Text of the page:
Judy took us to the Smallwood Store first. The store has over a century of history in Chokoloskee in Collier County. She showed us some of the Calusa artifacts she discovered. They lived here for thousands of years before vanishing in the 1700s. There are photographs of the early days of the store, which began as a trading post in 1906. A replica dugout canoe gifted by the Seminole, shows the bond between them and the Smallwood family. The store is now a non-profit museum.

Then we went off across the water to see islands, mangrove, and thousands of birds! shark! Judy brought us to Sandfly Island, where dozens of ibises were roosting. This was home to a Calusa family once. We saw the spring, cistern, and house foundation. Fascinating history! The bugs were really biting, so we didn't stay long. Judy does have special suits to wear if you want to tarry. There's a port a potty on the dock. Ospreys flew overhead, and there were some nests in view. We passed heron along the island shores. The rookery had hundreds of striking ibises, egrets, herons, pelicans, anhingas, and two buzzards. There were many adorable juveniles in the branches. We were enthralled to watch a mother pelican feed her five babies! They plunged their little heads into her throat to get food! I'm certainly glad I didn't have to feed my children like that! We enjoyed watching the pelicans groom themselves and settle in for the night. The young ibises, too, were fascinating to watch! There was lots of activity and noise as all the birds returned home, ate, and found a comfortable perch. Judy taught us about the different types of mangroves the birds were nesting in. Did you know there are three kinds? Black, red, and white. They are an important part of the eco system! A special treat was finding the elegant Roseate Spoonbills! They were wading in shallow water looking for supper! Some others came flying in and settled in a nearby tree. They are really beautiful birds! By now we had spent hours in the ‘Glades, and the sun was setting. Judy knew where to get the best view of that, too! It was spectacular, as you'll see in the photos! Colors changed from glowing gold, to fiery red, to soft pink. Flocks of birds flew over our heads in a stunning display! Awesome sights! The light faded quickly. It was dark when we returned, and Don caught sight of aGreat Horned Owl in a tree. We managed to get a few pictures of this magnificent creature.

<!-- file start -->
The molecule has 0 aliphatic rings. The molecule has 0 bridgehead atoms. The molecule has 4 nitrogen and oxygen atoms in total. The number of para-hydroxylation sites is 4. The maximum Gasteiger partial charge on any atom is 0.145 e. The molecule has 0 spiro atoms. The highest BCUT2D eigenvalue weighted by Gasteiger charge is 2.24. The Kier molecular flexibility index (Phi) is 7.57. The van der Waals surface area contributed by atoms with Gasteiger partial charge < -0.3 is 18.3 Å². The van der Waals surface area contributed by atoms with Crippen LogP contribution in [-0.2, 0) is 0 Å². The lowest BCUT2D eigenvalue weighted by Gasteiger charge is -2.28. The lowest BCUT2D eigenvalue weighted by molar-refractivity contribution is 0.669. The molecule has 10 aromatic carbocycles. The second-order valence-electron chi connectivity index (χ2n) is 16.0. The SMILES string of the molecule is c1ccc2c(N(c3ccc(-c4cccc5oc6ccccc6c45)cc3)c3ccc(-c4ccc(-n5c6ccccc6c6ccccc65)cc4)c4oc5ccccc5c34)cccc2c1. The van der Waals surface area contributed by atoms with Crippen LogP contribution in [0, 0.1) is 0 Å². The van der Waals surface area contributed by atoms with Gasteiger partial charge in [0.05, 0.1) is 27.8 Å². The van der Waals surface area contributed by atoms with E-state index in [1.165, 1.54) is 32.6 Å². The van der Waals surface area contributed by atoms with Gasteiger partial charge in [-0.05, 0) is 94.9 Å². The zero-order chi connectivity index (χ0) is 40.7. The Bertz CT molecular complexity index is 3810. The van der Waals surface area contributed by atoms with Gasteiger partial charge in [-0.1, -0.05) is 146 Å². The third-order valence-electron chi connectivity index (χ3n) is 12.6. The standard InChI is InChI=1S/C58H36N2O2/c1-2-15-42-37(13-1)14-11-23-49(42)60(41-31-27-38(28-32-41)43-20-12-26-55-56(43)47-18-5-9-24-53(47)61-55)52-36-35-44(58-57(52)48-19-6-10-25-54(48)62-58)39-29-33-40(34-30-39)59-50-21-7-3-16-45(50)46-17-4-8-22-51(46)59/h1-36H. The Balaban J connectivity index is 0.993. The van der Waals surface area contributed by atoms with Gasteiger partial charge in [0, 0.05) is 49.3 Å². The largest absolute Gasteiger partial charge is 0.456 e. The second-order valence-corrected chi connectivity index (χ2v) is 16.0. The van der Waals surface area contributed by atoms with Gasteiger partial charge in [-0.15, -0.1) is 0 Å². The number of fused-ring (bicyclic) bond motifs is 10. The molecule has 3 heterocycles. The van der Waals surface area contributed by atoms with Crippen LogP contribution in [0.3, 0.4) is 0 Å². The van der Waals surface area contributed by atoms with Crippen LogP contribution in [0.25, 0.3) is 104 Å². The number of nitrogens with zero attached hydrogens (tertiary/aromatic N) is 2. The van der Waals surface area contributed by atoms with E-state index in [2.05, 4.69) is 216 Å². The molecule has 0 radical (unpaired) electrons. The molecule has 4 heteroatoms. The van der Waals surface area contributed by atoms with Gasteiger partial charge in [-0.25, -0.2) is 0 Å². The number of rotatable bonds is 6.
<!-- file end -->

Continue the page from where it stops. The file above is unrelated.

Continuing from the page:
Judy herself is a former teacher, a photographer, member of the Audubon Society, and licensed and insured captain. She has lived on a Seminole Reservation, and been a resident of the Everglades area for many years. She was friends with Loren "Totch” Brown, an author, lifetime resident of the Everglades, and advocate of saving the unique ecosystem and historical area that it is! Totch and Uncle Cliff Goff taught her many things about the area. The boat was very comfortable and roomy, too!

We had a day of breathtaking sights and were captivated by the history! Thank you, Judy! If you are interested in touring with her and enjoying a captivating time, the number is 239-695-2929.